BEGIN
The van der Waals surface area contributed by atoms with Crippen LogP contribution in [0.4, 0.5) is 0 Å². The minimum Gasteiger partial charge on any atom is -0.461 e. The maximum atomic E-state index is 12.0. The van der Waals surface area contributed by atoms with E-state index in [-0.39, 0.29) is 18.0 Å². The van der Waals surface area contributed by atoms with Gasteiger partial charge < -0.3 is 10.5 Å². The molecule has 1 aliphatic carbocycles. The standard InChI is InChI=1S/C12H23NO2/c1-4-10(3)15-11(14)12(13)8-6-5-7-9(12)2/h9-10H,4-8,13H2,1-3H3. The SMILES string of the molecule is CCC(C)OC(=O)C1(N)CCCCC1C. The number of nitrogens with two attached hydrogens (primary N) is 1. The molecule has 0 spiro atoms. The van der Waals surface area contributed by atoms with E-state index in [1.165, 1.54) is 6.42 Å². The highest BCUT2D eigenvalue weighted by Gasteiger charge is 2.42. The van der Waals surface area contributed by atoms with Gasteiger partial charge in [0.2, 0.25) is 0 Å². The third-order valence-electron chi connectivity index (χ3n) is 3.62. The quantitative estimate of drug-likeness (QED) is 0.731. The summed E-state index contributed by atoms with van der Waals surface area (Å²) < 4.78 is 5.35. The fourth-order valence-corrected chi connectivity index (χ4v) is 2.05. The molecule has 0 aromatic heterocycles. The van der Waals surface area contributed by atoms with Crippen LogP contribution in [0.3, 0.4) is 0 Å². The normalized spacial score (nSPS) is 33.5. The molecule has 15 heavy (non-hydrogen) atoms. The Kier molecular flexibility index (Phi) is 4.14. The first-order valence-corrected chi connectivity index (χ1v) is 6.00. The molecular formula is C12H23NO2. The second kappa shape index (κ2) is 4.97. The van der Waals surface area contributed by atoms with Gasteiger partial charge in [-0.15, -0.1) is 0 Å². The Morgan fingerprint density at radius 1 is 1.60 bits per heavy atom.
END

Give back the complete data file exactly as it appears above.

The van der Waals surface area contributed by atoms with Crippen LogP contribution in [0.4, 0.5) is 0 Å². The minimum Gasteiger partial charge on any atom is -0.461 e. The maximum atomic E-state index is 12.0. The van der Waals surface area contributed by atoms with E-state index in [-0.39, 0.29) is 18.0 Å². The van der Waals surface area contributed by atoms with Gasteiger partial charge < -0.3 is 10.5 Å². The molecule has 1 aliphatic carbocycles. The standard InChI is InChI=1S/C12H23NO2/c1-4-10(3)15-11(14)12(13)8-6-5-7-9(12)2/h9-10H,4-8,13H2,1-3H3. The SMILES string of the molecule is CCC(C)OC(=O)C1(N)CCCCC1C. The number of nitrogens with two attached hydrogens (primary N) is 1. The molecule has 0 spiro atoms. The van der Waals surface area contributed by atoms with E-state index in [1.165, 1.54) is 6.42 Å². The highest BCUT2D eigenvalue weighted by Gasteiger charge is 2.42. The van der Waals surface area contributed by atoms with Gasteiger partial charge in [0.2, 0.25) is 0 Å². The third-order valence-electron chi connectivity index (χ3n) is 3.62. The quantitative estimate of drug-likeness (QED) is 0.731. The summed E-state index contributed by atoms with van der Waals surface area (Å²) < 4.78 is 5.35. The fourth-order valence-corrected chi connectivity index (χ4v) is 2.05. The molecule has 0 aromatic heterocycles. The van der Waals surface area contributed by atoms with Crippen LogP contribution in [0.3, 0.4) is 0 Å². The normalized spacial score (nSPS) is 33.5. The molecule has 15 heavy (non-hydrogen) atoms. The Kier molecular flexibility index (Phi) is 4.14. The first-order valence-corrected chi connectivity index (χ1v) is 6.00. The molecular formula is C12H23NO2. The second kappa shape index (κ2) is 4.97. The van der Waals surface area contributed by atoms with Gasteiger partial charge in [-0.15, -0.1) is 0 Å². The Morgan fingerprint density at radius 1 is 1.60 bits per heavy atom.